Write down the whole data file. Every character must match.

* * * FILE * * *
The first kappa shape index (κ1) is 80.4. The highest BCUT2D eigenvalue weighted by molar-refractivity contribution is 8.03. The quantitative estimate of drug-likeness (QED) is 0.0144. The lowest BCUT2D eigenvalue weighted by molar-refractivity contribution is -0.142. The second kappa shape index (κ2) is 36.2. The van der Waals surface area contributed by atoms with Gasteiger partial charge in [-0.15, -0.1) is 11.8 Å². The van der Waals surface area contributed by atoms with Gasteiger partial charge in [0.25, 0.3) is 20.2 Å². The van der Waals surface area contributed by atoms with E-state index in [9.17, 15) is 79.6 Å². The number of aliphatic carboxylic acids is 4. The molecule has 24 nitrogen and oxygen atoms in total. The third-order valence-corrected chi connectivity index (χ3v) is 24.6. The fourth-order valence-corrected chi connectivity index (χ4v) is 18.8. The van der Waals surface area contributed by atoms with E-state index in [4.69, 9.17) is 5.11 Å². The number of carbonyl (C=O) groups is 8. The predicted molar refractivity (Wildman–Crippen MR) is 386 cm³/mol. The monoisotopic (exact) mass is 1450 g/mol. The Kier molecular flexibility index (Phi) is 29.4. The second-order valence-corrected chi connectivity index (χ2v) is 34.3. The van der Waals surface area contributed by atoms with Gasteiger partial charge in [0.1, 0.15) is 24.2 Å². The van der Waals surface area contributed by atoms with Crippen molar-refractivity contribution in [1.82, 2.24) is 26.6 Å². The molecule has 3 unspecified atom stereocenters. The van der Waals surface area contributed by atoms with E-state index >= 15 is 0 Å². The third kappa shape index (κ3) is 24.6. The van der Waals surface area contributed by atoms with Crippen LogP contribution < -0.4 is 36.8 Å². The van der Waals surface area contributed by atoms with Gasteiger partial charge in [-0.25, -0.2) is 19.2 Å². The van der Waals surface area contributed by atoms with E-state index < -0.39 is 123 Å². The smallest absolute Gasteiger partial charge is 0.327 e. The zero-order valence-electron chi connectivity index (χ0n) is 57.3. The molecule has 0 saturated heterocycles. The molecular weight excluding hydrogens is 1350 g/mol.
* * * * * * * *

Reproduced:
The first kappa shape index (κ1) is 80.4. The highest BCUT2D eigenvalue weighted by molar-refractivity contribution is 8.03. The quantitative estimate of drug-likeness (QED) is 0.0144. The lowest BCUT2D eigenvalue weighted by molar-refractivity contribution is -0.142. The second kappa shape index (κ2) is 36.2. The van der Waals surface area contributed by atoms with Gasteiger partial charge in [-0.15, -0.1) is 11.8 Å². The van der Waals surface area contributed by atoms with Gasteiger partial charge in [0.25, 0.3) is 20.2 Å². The van der Waals surface area contributed by atoms with E-state index in [9.17, 15) is 79.6 Å². The number of aliphatic carboxylic acids is 4. The molecule has 24 nitrogen and oxygen atoms in total. The third-order valence-corrected chi connectivity index (χ3v) is 24.6. The fourth-order valence-corrected chi connectivity index (χ4v) is 18.8. The van der Waals surface area contributed by atoms with E-state index in [4.69, 9.17) is 5.11 Å². The number of carbonyl (C=O) groups is 8. The predicted molar refractivity (Wildman–Crippen MR) is 386 cm³/mol. The monoisotopic (exact) mass is 1450 g/mol. The Kier molecular flexibility index (Phi) is 29.4. The second-order valence-corrected chi connectivity index (χ2v) is 34.3. The van der Waals surface area contributed by atoms with Gasteiger partial charge in [0.1, 0.15) is 24.2 Å². The van der Waals surface area contributed by atoms with Crippen molar-refractivity contribution in [1.82, 2.24) is 26.6 Å². The molecule has 3 unspecified atom stereocenters. The van der Waals surface area contributed by atoms with E-state index >= 15 is 0 Å². The third kappa shape index (κ3) is 24.6. The van der Waals surface area contributed by atoms with Crippen LogP contribution < -0.4 is 36.8 Å². The van der Waals surface area contributed by atoms with Gasteiger partial charge in [-0.25, -0.2) is 19.2 Å². The van der Waals surface area contributed by atoms with E-state index < -0.39 is 123 Å². The smallest absolute Gasteiger partial charge is 0.327 e. The zero-order valence-electron chi connectivity index (χ0n) is 57.3. The molecule has 0 saturated heterocycles. The molecular weight excluding hydrogens is 1350 g/mol.